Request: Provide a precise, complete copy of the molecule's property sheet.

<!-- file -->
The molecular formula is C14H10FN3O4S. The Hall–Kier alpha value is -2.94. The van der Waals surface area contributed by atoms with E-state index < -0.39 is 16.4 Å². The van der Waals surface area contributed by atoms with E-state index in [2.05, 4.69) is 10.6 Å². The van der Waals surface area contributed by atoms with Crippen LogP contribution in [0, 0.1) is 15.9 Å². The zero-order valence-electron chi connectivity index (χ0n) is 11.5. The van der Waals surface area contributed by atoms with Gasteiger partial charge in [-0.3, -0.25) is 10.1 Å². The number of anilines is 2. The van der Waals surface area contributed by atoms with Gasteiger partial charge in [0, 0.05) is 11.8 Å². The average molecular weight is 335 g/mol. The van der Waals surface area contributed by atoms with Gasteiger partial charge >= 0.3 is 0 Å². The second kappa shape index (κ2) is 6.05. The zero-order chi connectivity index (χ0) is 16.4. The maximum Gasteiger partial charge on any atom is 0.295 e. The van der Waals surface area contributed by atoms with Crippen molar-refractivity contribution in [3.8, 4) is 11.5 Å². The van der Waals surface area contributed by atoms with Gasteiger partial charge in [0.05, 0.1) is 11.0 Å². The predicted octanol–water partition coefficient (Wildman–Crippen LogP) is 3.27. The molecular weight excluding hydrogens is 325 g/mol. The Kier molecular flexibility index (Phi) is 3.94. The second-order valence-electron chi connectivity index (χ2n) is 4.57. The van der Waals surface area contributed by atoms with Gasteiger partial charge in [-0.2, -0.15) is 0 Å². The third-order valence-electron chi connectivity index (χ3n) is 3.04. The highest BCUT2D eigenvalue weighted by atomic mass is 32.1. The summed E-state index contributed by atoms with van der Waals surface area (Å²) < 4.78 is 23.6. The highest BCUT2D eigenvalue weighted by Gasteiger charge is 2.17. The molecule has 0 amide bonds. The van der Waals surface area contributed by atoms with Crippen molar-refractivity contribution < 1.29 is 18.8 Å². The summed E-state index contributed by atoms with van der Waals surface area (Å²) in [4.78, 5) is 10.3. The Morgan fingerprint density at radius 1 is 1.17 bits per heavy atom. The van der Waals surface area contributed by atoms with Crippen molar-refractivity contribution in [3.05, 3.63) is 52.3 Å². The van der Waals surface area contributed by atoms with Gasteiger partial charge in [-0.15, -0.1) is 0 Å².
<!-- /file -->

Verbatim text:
The molecular formula is C14H10FN3O4S. The Hall–Kier alpha value is -2.94. The van der Waals surface area contributed by atoms with E-state index < -0.39 is 16.4 Å². The van der Waals surface area contributed by atoms with E-state index in [2.05, 4.69) is 10.6 Å². The van der Waals surface area contributed by atoms with Crippen LogP contribution in [0, 0.1) is 15.9 Å². The zero-order valence-electron chi connectivity index (χ0n) is 11.5. The van der Waals surface area contributed by atoms with Gasteiger partial charge in [-0.3, -0.25) is 10.1 Å². The number of anilines is 2. The van der Waals surface area contributed by atoms with Gasteiger partial charge in [0, 0.05) is 11.8 Å². The average molecular weight is 335 g/mol. The van der Waals surface area contributed by atoms with Gasteiger partial charge >= 0.3 is 0 Å². The second kappa shape index (κ2) is 6.05. The zero-order chi connectivity index (χ0) is 16.4. The maximum Gasteiger partial charge on any atom is 0.295 e. The van der Waals surface area contributed by atoms with Crippen molar-refractivity contribution in [3.8, 4) is 11.5 Å². The van der Waals surface area contributed by atoms with Gasteiger partial charge in [0.05, 0.1) is 11.0 Å². The predicted octanol–water partition coefficient (Wildman–Crippen LogP) is 3.27. The molecular weight excluding hydrogens is 325 g/mol. The Kier molecular flexibility index (Phi) is 3.94. The second-order valence-electron chi connectivity index (χ2n) is 4.57. The van der Waals surface area contributed by atoms with Gasteiger partial charge in [-0.2, -0.15) is 0 Å². The third-order valence-electron chi connectivity index (χ3n) is 3.04. The highest BCUT2D eigenvalue weighted by atomic mass is 32.1. The summed E-state index contributed by atoms with van der Waals surface area (Å²) < 4.78 is 23.6. The highest BCUT2D eigenvalue weighted by Gasteiger charge is 2.17. The molecule has 0 amide bonds. The van der Waals surface area contributed by atoms with Crippen molar-refractivity contribution < 1.29 is 18.8 Å². The summed E-state index contributed by atoms with van der Waals surface area (Å²) in [4.78, 5) is 10.3. The Morgan fingerprint density at radius 1 is 1.17 bits per heavy atom. The van der Waals surface area contributed by atoms with Crippen molar-refractivity contribution in [3.05, 3.63) is 52.3 Å². The van der Waals surface area contributed by atoms with Gasteiger partial charge in [-0.15, -0.1) is 0 Å².